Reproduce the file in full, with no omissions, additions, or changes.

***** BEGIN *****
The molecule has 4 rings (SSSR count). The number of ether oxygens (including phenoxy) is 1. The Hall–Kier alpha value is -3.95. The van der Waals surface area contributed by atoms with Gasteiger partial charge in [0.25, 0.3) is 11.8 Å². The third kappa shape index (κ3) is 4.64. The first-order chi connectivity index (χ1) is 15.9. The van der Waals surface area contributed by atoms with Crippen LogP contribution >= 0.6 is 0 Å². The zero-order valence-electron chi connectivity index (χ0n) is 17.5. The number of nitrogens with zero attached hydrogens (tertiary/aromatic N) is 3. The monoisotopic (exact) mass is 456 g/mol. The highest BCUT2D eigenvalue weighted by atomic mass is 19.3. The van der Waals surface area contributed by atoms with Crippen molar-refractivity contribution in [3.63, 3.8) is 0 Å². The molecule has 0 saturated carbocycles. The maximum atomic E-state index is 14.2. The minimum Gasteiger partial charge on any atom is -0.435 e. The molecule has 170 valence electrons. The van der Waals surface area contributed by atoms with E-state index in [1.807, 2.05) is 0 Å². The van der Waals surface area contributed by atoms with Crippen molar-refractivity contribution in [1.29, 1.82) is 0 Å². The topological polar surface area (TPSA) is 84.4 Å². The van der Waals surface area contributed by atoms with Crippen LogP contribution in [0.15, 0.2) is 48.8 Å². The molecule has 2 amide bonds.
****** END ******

The molecule has 4 rings (SSSR count). The number of ether oxygens (including phenoxy) is 1. The Hall–Kier alpha value is -3.95. The van der Waals surface area contributed by atoms with Gasteiger partial charge in [0.25, 0.3) is 11.8 Å². The third kappa shape index (κ3) is 4.64. The first-order chi connectivity index (χ1) is 15.9. The van der Waals surface area contributed by atoms with Crippen LogP contribution >= 0.6 is 0 Å². The zero-order valence-electron chi connectivity index (χ0n) is 17.5. The number of nitrogens with zero attached hydrogens (tertiary/aromatic N) is 3. The monoisotopic (exact) mass is 456 g/mol. The highest BCUT2D eigenvalue weighted by atomic mass is 19.3. The van der Waals surface area contributed by atoms with Crippen molar-refractivity contribution in [3.63, 3.8) is 0 Å². The molecule has 0 saturated carbocycles. The maximum atomic E-state index is 14.2. The minimum Gasteiger partial charge on any atom is -0.435 e. The molecule has 170 valence electrons. The van der Waals surface area contributed by atoms with E-state index in [1.807, 2.05) is 0 Å². The van der Waals surface area contributed by atoms with Crippen molar-refractivity contribution in [1.29, 1.82) is 0 Å². The topological polar surface area (TPSA) is 84.4 Å². The van der Waals surface area contributed by atoms with Crippen LogP contribution in [0.15, 0.2) is 48.8 Å². The molecule has 2 amide bonds.